Will somebody remind restaurant-industry advocates that, despite much hysteria, indoor dining didn’t kill every last one of us during the pandemic?
And today’s packed restaurants aren’t sending New Yorkers to the hospital with COVID, either. Yet the New York City Hospitality Alliance is again warning the city not to even think about ending the so-called “Open Restaurants” program which gave beleaguered eateries and bars a lifeline during the crisis of 2020.
The group’s campaign isn’t about health, but about dollars and cents. Outdoor dining is “key” to Big Apple eateries’ survival as they “struggle to recoup years of pandemic-induced losses,” the alliance said this week.
But the continued existence — make that proliferation — of the alfresco shanties makes for an “emergency” atmosphere which The New York Times and other nostalgists for lockdown continue to feed. Meanwhile, the outdoor-seating plague feeds restaurant owners’ coffers.
Although the coronavirus crisis ended long ago, too many owners cynically and selfishly exploit the alfresco eyesores’ staying power simply to make more money — no matter the damage and ugliness they inflict on streets that already had chaos to spare.
Owners are panicking that “comprehensive” new city regulations, now grinding through the City Council, might be too complicated or too costly to comply with — if they don’t strike down the sheds for good.
The alliance heroically advocated for government relief for its members during the worst of the pandemic, and helped to save untold numbers of eateries that would otherwise have gone under.
But its campaign to protect restaurants’ outdoor cash cows, which many now regard as a God-given right, is past its sell-by date.
To demonstrate how lucrative sheds can be to more than 11,000 owners, the alliance cited a Department of Transportation survey which found that restaurants and bars on car-free streets “strongly outperformed” on sales growth places on nearby streets that maintained vehicular traffic.
Well, duh — of course they did. Thanks to the sheds, they have more seats!
That’s the true crux of the issue for many eateries. None of today’s well-known, and very real, challenges — inflation, the scarcity of help, earlier dining hours — can blunt the boon that comes from having more tables without having to pay for them in the form of rent or license fees.
It’s an open secret among restaurateurs honest enough to admit that outdoor sheds are the city’s gift that never stops giving. They range in quality from elaborately decorated tropical and Asian fantasies to Third World lean-to’s. But whether they cost $100,000 or peanuts to build, they let some owners take in more cash than they ever did with indoor seating only.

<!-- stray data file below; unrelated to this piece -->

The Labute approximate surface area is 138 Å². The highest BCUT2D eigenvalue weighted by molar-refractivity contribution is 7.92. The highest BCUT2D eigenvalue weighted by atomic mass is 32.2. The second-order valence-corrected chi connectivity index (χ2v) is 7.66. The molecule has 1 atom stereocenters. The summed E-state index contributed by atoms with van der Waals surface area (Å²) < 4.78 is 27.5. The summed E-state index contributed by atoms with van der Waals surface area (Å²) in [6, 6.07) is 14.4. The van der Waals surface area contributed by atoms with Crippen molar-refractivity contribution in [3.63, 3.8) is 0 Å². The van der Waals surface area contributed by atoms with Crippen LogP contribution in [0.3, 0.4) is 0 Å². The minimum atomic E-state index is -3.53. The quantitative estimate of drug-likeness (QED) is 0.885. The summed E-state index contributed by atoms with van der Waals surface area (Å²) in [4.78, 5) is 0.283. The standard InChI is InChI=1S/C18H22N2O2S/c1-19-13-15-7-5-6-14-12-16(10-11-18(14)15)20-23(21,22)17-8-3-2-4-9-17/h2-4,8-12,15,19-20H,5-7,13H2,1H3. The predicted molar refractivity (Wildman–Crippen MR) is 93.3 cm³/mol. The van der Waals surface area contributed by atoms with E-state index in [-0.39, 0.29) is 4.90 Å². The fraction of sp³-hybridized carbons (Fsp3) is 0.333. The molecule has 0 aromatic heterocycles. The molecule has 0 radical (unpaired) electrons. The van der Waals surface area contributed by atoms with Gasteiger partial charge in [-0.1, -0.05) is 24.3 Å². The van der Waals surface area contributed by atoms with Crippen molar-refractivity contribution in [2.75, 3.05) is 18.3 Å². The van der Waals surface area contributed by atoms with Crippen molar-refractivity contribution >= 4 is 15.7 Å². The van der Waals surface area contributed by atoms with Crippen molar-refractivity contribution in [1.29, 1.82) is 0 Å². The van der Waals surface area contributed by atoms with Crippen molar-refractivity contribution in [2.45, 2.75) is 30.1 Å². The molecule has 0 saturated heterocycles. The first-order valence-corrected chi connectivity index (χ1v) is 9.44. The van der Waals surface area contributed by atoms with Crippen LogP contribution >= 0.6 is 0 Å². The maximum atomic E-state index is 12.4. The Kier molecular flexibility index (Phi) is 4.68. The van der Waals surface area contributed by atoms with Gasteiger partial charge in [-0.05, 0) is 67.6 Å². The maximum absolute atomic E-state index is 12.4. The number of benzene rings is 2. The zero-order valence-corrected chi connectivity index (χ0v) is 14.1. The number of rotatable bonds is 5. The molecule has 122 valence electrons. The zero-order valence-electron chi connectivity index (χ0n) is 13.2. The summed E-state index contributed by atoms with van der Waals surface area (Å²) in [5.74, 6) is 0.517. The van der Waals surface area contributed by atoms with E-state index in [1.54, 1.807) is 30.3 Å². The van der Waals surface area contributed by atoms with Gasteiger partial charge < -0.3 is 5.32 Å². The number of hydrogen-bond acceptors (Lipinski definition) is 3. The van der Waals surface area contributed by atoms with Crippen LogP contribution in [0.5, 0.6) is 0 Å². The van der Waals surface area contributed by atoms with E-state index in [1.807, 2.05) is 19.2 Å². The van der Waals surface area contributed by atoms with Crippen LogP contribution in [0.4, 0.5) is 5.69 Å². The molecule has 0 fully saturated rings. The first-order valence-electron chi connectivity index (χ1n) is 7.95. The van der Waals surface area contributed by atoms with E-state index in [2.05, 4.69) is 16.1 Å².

Even restaurants where sheds are little-used are loath to take them down. They keep them up “just in case,” as at Finnegans Wake on First Avenue at East 73rd Street — where I haven’t seen a single customer in the unsightly, padlocked shed on the avenue side for a year.
A manager at Benoit, a well-regarded French restaurant on West 55th Street, had this to say a few days ago when I asked if they planned to keep their outdoor structure up even though only a few people were using it.
“Absolutely,” he said. “But we’re going to make it better. We’re going to really enclose it and put in heaters.”
But why does Benoit, a beautiful place with a menu supervised by Alain Ducasse, need a “dining room” in the street?
How does a fully enclosed “outdoor” room make the handful of people who still worry about COVID spread from eating indoors feel any safer?
How fair is it to competitors without alfresco sheds for Benoit, or Indochine on Lafayette Street, or Balthazar on Spring Street, to install lots of seats essentially for free beyond the one-time setup cost?
For sure, restaurateurs have one legitimate reason to sweat: The city gave the lead role in establishing and enforcing new rules for design, safety and attractiveness to the all-thumbs Department of Transportation, which has only made traffic conditions worse.
Too many dining sheds are part of the problem. They thicken the obstacle courses that motorists must navigate amidst bike lanes, bus lanes and inscrutable turning rules.
So no surprise that a car recently smashed into the BLT Prime shed on Lexington Avenue at East 74th Street. Another into Cellini on East 54th. BLT dismantled its shanty and Cellini will soon do so. Fortunately, no one was hurt.
But it shouldn’t take potentially deadly accidents to tell us what should be obvious: Dining rooms don’t belong in the middle of streets — no matter how “key” they are to owners’ profits.
Today Breeze.in is an automatic aggregator around the global media. All the content are available free on Internet. We have just arranged it in one platform for educational purpose only. In each content, the hyperlink to the primary source is specified. All trademarks belong to their rightful owners, all materials to their authors. If you are the owner of the content and do not want us to publish your materials on our website, please contact us by . The content will be deleted within 24 hours.